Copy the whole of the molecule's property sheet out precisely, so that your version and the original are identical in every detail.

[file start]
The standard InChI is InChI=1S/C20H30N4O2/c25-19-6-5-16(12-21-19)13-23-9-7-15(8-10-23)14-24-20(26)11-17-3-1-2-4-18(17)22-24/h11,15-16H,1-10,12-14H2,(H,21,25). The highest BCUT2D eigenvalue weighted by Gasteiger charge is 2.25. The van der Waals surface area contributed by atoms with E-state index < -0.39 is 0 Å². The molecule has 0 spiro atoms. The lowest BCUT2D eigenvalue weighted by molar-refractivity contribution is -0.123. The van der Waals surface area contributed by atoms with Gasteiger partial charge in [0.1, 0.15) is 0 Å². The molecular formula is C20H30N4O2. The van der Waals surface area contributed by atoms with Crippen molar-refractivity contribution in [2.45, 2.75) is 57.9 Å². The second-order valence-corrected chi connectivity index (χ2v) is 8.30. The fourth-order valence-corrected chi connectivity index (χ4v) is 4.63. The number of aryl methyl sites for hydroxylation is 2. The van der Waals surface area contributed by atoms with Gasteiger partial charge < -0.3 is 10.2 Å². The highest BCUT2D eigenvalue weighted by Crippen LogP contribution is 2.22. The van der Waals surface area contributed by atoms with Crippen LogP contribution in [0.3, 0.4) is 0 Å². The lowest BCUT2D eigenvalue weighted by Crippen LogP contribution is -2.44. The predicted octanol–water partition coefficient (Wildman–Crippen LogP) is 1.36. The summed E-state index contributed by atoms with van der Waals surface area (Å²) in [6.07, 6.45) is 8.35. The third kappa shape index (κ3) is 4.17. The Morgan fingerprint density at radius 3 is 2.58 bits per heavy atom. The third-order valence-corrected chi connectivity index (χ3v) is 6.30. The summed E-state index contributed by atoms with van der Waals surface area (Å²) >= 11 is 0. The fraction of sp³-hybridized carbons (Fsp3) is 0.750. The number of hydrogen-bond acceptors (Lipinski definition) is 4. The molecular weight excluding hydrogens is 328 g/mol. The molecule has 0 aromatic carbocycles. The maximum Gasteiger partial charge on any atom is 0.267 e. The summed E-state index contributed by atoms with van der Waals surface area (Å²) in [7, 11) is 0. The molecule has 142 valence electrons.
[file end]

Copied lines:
The standard InChI is InChI=1S/C20H30N4O2/c25-19-6-5-16(12-21-19)13-23-9-7-15(8-10-23)14-24-20(26)11-17-3-1-2-4-18(17)22-24/h11,15-16H,1-10,12-14H2,(H,21,25). The highest BCUT2D eigenvalue weighted by Gasteiger charge is 2.25. The van der Waals surface area contributed by atoms with E-state index < -0.39 is 0 Å². The molecule has 0 spiro atoms. The lowest BCUT2D eigenvalue weighted by molar-refractivity contribution is -0.123. The van der Waals surface area contributed by atoms with Gasteiger partial charge in [0.1, 0.15) is 0 Å². The molecular formula is C20H30N4O2. The van der Waals surface area contributed by atoms with Crippen molar-refractivity contribution in [2.45, 2.75) is 57.9 Å². The second-order valence-corrected chi connectivity index (χ2v) is 8.30. The fourth-order valence-corrected chi connectivity index (χ4v) is 4.63. The number of aryl methyl sites for hydroxylation is 2. The van der Waals surface area contributed by atoms with Gasteiger partial charge < -0.3 is 10.2 Å². The highest BCUT2D eigenvalue weighted by Crippen LogP contribution is 2.22. The van der Waals surface area contributed by atoms with Crippen LogP contribution in [0.3, 0.4) is 0 Å². The lowest BCUT2D eigenvalue weighted by Crippen LogP contribution is -2.44. The predicted octanol–water partition coefficient (Wildman–Crippen LogP) is 1.36. The summed E-state index contributed by atoms with van der Waals surface area (Å²) in [6.07, 6.45) is 8.35. The third kappa shape index (κ3) is 4.17. The Morgan fingerprint density at radius 3 is 2.58 bits per heavy atom. The third-order valence-corrected chi connectivity index (χ3v) is 6.30. The summed E-state index contributed by atoms with van der Waals surface area (Å²) >= 11 is 0. The fraction of sp³-hybridized carbons (Fsp3) is 0.750. The number of hydrogen-bond acceptors (Lipinski definition) is 4. The molecular weight excluding hydrogens is 328 g/mol. The molecule has 0 aromatic carbocycles. The maximum Gasteiger partial charge on any atom is 0.267 e. The summed E-state index contributed by atoms with van der Waals surface area (Å²) in [7, 11) is 0. The molecule has 142 valence electrons.